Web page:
There are no prerequisites for this course. Successful completion of this course will grant access to most 200-level courses tagged with Human Interaction (especially the Philosophy track), Global Justice, Political Arts, and World Politics. If in doubt, please contact the course instructor for clarification.
This introductory political philosophy course is designed to help us become more critical political thinkers and more reflective political actors by addressing some of the most fundamental questions about politics, such as:
What are the distinguishing features of “political action”?
How can we develop the critical skills we need as democratic citizens?
What is the impact of socio-economic inequality on political equality?
How can individual liberties work not only as guarantees of freedom but also as obstacles to it?
How should we understand our relationship to the state and with other citizens?
Do we have an obligation to obey the law?
Why should we care about justice?
Drawing from a wide array of theoretical sources of political significance—from Western and non-Western traditions, from ancient to modern thought, from foundational to critical ideas—this course encourages us to engage and evaluate the assigned readings as political interventions: as texts that have grappled with and changed the terms of the debate at the time of their writing, and that can help us understand, re-think, and re-articulate the terms of our contemporary political debates. Thus, as we develop own interpretations and critical assessments of these works, we shall also be aiming to seek meaningful connections to the questions and problems that challenge our current political landscape. By inquiring into and contextualising our own political views and values, we can hope to become more reflective and conversant citizens.
The more preparation, thought, and energy you put into the course, the more everyone will get out of it. That said, you should complete the course with at least the following achievements:
a lively understanding of the central themes, concepts, and traditions in political philosophy;
a deep appreciation of the range and diversity of the sources of political philosophy;
a keen awareness of the intellectual dialogue among and across the theorists studied;
a clear framework through which to apply philosophical insights to political analysis; and
a critical grasp of text, context, and subtext when engaging with political philosophy.
Please see the LUC website: www.lucthehague.nl
Mode of instruction
Seminars (two 2-hour sessions per week, Weeks 1 – 7) will form the main body of this course, and a blackboard site will support our in-class discussion and host virtual conversations out of class. Do check our course site regularly for up-to-date reading assignments, multi-media material, and announcements. For further details of how the course will proceed, see sections below on “Assessment” and “Weekly overview”.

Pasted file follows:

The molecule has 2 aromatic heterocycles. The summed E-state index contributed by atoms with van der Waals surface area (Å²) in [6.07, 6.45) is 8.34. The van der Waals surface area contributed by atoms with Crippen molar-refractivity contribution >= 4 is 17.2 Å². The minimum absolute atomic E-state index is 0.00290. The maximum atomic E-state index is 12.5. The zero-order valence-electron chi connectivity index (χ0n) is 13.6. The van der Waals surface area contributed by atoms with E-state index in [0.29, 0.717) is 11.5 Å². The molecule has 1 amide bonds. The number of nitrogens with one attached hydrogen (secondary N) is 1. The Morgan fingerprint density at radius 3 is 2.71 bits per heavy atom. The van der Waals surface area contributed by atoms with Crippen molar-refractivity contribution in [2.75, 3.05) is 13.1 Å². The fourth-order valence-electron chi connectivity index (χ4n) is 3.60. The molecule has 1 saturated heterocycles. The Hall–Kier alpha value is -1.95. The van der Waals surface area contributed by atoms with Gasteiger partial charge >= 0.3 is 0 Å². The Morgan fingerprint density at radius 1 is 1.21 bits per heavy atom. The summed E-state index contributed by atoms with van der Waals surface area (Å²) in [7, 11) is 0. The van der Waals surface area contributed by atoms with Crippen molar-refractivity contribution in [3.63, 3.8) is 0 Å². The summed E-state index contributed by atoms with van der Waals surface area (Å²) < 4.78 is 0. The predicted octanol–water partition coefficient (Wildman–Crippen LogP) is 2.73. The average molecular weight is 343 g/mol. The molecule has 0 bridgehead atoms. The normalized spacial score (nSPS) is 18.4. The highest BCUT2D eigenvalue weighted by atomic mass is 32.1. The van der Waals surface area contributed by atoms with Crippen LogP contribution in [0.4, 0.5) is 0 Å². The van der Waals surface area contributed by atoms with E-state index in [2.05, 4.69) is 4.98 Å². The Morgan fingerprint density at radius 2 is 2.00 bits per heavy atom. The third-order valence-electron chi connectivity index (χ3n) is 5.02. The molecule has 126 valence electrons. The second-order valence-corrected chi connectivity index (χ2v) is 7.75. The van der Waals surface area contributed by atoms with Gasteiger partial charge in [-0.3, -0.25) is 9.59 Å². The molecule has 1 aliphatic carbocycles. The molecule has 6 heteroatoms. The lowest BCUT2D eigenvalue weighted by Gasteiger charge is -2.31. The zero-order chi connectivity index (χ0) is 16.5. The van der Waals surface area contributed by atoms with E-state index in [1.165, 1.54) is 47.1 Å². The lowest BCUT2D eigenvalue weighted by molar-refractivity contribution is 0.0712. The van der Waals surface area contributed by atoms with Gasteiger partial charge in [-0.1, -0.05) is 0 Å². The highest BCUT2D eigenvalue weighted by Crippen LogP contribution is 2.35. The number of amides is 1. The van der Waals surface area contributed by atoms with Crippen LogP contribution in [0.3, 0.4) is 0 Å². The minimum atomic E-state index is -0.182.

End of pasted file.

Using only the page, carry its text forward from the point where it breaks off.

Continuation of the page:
- Engaged understanding of course material: assessed through In-class participation (20% of final grade): Weeks 1 – 7 (Ongoing)
- Personalised development of philosophical thinking and writing skills:assessed through Response papers (1-page reflection on at least 2 pieces of the assigned texts per seminar, totaling 10 for the course: 20% of final grade): Weeks 2 – 6 (Due by 09:00 on days with class)
- Collective contextualisation of political philosophical concepts: assessed through Group presentation (6 groups, each presenting once for 20 minutes; 20% of final grade) :Week 7
- Independent articulation and appreciation of course content: assessed in Final essay (2500 – 3000 words; 40% of final grade): due Week 8 (Friday at 09:00)
This course is supported by a BlackBoard site
There is no set textbook for the course. Assigned readings will be made available on blackboard and at the LUC e-library. While many of the primary texts are in the public domain, you may wish to purchase your own hard copies for future reference and reflection.
This course is only open for LUC The Hague students.
If you have any preliminary questions about the course, please e-mail Dr. Cissie Fu at [email@example.com].
Block schedule Course topic Formal assessment (per student)
Week 1Origins and Foundations of Political Philosophy: Class participation
Week 2 Power and Authority: Response papers x 2, Class participation
Week 3 Political Obligation and Civil Disobedience Response papers x 2, Class participation
Week 4 Freedom and Liberty Response papers x 2, Class participation
Week 5 Equality and Diversity Response papers x 2, Class participation
Week 6 Democracy and Citizenship Response papers x 2, Class participation
Week 7 Exploring Ideologies Group presentation x 1, Class participation
Week 8 [Reading week – no classes], Final essay x 1
Preparation for first session
There is no preparation required for our first meeting, but you are advised to begin reading Antigone by Sophocles in preparation for the close-reading workshop in our second session. An online introduction to and translation of the play is accessible at [http://www.stoa.org/diotima/anthology/ant/antigstruct.htm].